Russia: Artist Sells Bribery Envelopes as Moscow Holds Anti-Corruption Forum

A Siberian artist sold out of his supply of "bribery envelopes" imprinted with the text of the Russian criminal code, as a government sponsored anti-corruption forum unfolds in Moscow this week.

100 russian rubles100 Rubles: The Cost of a Corruption CarrierVasily Slonov created and sold the first 100 of his potential graft carriers for 100 rubles (about US$1.95). Each one is emblazoned with the phrase:  "Friends, let's make life beautiful. Let's improve the culture of giving bribes," according to the Moscow Times.

Slonov claims the envelopes were purchased by everyday citizens and bureaucrats alike. He is printing more and says that they will eventually be sold by the Winzavod Contemporary Art Center in Moscow.

The artist is also known for creating in November of 2014 a likeness of President Vladimir Putin out of Russian and Soviet rubles and the United States dollar.

The Russian government’s Institute of Legislation and Comparative Law (IZISP) is holding their Eurasian Anti-Corruption Forum this week. On their website, the institute exclaims their intention to “search for new ideas and to develop effective anti-corruption mechanisms’’.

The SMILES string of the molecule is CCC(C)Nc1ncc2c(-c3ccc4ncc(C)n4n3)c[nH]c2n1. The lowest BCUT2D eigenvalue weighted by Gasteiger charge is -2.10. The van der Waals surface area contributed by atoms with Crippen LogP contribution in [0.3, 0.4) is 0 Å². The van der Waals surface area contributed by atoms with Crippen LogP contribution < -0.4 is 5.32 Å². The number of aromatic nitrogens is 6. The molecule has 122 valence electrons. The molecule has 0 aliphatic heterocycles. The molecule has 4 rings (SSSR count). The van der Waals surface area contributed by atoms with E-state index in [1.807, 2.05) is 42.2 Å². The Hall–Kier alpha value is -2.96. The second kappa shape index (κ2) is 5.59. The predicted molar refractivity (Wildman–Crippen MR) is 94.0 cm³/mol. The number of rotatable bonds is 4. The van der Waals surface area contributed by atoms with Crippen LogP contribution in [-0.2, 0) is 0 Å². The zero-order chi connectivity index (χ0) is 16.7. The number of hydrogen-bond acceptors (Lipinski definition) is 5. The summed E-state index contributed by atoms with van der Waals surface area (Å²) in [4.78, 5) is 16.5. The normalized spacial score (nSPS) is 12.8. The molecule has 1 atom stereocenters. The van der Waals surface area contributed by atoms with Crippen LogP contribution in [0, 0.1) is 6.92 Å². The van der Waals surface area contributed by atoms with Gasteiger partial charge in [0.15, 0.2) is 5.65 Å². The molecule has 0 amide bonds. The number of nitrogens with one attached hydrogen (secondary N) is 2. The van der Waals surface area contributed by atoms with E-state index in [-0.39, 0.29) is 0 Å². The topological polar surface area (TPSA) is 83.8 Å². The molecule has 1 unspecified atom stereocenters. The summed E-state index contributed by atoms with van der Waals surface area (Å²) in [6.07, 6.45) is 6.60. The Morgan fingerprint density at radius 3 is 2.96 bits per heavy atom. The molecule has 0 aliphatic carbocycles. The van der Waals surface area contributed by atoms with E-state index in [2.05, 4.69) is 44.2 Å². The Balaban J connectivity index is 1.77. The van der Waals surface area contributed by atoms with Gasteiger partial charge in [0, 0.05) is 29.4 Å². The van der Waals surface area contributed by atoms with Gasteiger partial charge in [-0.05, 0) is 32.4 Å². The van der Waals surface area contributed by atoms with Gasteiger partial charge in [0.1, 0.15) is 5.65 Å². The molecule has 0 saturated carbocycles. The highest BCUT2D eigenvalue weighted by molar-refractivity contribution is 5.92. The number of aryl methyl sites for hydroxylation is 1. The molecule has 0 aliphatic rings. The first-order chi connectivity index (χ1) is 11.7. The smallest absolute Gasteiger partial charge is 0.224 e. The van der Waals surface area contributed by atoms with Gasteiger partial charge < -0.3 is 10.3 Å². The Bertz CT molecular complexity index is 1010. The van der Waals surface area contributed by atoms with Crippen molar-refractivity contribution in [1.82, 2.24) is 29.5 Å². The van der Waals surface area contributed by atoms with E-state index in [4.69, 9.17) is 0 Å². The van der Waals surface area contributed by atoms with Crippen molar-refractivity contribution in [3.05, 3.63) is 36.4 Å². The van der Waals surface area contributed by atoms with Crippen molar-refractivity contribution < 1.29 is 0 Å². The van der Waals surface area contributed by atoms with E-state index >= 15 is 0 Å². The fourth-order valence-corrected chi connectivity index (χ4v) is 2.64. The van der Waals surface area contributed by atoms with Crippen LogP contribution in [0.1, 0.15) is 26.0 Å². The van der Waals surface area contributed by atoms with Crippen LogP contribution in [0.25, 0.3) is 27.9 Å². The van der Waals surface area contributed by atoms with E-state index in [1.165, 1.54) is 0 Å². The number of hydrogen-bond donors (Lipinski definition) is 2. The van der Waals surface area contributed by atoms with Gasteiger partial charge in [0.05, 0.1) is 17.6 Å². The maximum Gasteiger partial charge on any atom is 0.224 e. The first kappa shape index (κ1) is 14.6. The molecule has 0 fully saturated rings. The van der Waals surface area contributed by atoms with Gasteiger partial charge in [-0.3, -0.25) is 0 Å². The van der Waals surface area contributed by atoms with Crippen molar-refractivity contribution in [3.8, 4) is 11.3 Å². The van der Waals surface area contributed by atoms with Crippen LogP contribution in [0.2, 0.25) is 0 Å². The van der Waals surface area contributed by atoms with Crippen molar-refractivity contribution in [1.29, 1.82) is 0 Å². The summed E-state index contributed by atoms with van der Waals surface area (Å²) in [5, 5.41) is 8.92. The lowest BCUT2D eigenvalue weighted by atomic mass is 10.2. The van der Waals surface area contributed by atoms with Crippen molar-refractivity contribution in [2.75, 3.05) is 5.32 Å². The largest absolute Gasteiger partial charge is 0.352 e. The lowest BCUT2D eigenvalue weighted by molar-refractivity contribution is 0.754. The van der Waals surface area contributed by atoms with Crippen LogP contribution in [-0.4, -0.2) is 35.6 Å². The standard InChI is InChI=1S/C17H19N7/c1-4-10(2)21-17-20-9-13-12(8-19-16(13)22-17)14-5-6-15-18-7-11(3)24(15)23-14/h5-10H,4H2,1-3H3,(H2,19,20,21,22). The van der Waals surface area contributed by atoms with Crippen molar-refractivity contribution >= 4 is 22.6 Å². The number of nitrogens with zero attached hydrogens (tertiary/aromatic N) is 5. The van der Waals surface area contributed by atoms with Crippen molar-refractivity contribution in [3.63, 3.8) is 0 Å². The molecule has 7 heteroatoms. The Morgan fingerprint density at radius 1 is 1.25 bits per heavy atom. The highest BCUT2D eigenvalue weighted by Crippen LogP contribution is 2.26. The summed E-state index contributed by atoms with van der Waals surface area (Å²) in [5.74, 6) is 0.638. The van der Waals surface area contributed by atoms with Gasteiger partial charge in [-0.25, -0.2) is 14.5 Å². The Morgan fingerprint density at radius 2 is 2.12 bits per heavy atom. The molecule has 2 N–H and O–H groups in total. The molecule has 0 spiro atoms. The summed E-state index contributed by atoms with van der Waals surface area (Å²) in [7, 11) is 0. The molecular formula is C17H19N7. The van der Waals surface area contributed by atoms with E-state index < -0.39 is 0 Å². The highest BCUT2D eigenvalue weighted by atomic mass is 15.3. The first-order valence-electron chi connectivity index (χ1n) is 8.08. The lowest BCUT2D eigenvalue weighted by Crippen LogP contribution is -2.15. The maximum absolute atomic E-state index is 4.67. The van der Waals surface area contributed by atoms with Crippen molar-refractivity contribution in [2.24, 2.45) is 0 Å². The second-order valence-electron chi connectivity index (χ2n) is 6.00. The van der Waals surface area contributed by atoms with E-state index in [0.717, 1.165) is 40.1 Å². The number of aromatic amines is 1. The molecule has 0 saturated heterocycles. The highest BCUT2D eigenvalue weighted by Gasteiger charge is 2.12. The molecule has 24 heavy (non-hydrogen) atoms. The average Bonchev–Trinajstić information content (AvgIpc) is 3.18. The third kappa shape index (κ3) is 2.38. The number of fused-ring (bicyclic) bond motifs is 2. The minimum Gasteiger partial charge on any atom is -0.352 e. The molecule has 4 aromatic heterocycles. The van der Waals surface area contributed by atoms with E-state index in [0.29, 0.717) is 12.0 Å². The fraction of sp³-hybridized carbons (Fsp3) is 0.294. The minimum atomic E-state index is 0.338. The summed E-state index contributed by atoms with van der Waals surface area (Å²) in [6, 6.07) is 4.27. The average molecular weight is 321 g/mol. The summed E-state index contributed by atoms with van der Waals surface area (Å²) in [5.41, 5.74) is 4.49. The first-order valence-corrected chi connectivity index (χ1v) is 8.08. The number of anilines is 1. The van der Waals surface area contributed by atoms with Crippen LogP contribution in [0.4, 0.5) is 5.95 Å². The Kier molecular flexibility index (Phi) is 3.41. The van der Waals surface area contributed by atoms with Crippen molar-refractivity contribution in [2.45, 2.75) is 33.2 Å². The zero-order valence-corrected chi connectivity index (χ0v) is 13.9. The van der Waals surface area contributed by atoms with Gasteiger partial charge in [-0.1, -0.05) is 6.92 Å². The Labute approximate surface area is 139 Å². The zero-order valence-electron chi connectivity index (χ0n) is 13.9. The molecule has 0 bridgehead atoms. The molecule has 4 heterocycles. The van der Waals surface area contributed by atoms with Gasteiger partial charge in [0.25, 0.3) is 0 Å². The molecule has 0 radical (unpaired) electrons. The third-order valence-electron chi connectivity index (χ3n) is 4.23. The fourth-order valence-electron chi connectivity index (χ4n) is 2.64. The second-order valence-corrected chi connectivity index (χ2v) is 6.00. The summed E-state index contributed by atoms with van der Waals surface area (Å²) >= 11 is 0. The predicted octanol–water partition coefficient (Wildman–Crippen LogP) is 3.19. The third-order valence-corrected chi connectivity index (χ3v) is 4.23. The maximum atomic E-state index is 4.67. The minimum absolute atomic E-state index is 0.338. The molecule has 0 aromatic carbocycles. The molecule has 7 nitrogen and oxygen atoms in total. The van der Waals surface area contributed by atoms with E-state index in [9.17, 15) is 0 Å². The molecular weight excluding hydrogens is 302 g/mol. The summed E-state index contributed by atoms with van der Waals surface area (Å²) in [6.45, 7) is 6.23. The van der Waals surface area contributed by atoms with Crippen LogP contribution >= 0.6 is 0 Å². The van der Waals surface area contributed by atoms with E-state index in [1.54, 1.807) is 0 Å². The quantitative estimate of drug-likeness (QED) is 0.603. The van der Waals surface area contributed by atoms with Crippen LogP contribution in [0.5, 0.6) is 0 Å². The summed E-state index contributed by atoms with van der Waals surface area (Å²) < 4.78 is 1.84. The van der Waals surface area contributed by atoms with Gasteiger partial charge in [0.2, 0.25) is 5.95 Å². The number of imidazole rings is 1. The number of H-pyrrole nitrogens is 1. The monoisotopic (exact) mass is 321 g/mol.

Russian news sources, including Russia Today, reported the unveiling of the Russian government’s own anti-corruption index at the forum, in response to the index calculated by Transparency International.

Russia ranked 136 out of 175 countries in the latest Transparency International Corruption Perceptions Index. Artyom Tsirin, an IZISP researcher and co-creator of Russia’s International Program for Monitoring Corruption (MONKOR),  criticizes the Transparency index for being too reliant on "psychological attitudes of the people surveyed."

It remains to be seen whether Slonov’s artwork or IZISP’s research into the ‘most effective strategy to combat corruption’ will impact systemic corruption within the Russian Federation.